Rep. Liz CheneyElizabeth (Liz) Lynn CheneyOvernight Defense: Protests at Trump's NYC Veterans Day speech | House Dems release Pentagon official's deposition transcript | Lawmakers ask Trump to rescind Erdogan invite Cheney calls for Turkish leader's bodyguards to be banned from re-entering US Overnight Energy: Senate eyes nixing 'forever chemicals' fix from defense bill | Former Obama EPA chief named CEO of green group | Senate reviews Interior, FERC nominees criticized on ethics MORE (R-Wyo.) blasted Rep. Alexandria Ocasio-CortezAlexandria Ocasio-CortezSanders 'very concerned about what appears to be a coup' in Bolivia Trump celebrates resignation of Bolivia's president Sanders touts big crowds in Iowa rallies with Ocasio-Cortez MORE (D-N.Y.) on Wednesday for saying she’s open to dissolving the Department of Homeland Security (DHS).

Cheney, the House Republican Conference chairwoman, said it’s “absolute irresponsibility” to suggest that the agency be disbanded.

“It is a crucial agency and a crucial set of operations that keep this nation and keep our citizens safe,” Cheney said of the department, which was formed after the September 2001 terrorist attacks.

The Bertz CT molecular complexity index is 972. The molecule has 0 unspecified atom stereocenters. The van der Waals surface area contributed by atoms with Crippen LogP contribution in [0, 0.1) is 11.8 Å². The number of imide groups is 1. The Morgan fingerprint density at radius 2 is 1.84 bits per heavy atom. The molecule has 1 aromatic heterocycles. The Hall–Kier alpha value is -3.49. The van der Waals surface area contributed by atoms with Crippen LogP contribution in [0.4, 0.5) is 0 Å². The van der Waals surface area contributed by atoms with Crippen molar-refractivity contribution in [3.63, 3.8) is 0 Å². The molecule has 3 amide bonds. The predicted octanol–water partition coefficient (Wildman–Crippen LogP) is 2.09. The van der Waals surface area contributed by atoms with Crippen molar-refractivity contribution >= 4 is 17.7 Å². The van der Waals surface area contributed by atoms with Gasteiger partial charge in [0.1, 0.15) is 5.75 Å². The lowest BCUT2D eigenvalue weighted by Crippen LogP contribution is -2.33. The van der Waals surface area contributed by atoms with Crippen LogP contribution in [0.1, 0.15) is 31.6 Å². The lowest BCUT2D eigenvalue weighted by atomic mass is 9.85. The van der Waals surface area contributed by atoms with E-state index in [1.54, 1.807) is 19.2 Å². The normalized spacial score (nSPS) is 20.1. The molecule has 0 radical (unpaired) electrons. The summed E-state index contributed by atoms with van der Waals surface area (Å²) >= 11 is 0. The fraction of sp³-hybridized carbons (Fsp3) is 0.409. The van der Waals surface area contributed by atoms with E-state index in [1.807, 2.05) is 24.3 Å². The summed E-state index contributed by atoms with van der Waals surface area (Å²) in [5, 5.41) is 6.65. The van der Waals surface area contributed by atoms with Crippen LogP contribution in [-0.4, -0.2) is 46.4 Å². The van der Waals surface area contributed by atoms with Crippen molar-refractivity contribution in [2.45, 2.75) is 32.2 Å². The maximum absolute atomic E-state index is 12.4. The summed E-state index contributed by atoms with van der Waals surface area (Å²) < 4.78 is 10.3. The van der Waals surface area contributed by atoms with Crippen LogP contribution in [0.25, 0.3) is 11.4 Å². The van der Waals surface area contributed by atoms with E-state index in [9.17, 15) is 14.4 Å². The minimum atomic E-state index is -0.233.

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“And the level of just absolute irresponsibility now that we are seeing in the Democratic side among someone who clearly is one of the intellectual leaders now in the Democratic Party, is really stunning,” Cheney said. “And we will continue to fight as Republicans to make sure we're doing everything we can, everything necessary to uphold our constitutional obligation to defend this nation.”

Ocasio-Cortez told New Yorker Radio that Immigration and Customs Enforcement “and, frankly, the entire Department of Homeland Security” are “very large threats to American civil liberties.”

She also said she doesn’t believe the agency — which was established in 2002 — should have ever been created. 

“I think so. I think we need to undo a lot of the egregious mistakes that the Bush administration did,” she told the New Yorker’s David Remnick. “I feel like it is a very qualified and supported position, at least in terms of evidence and in terms of being able to make the argument, that we never should have created DHS in the early 2000s.”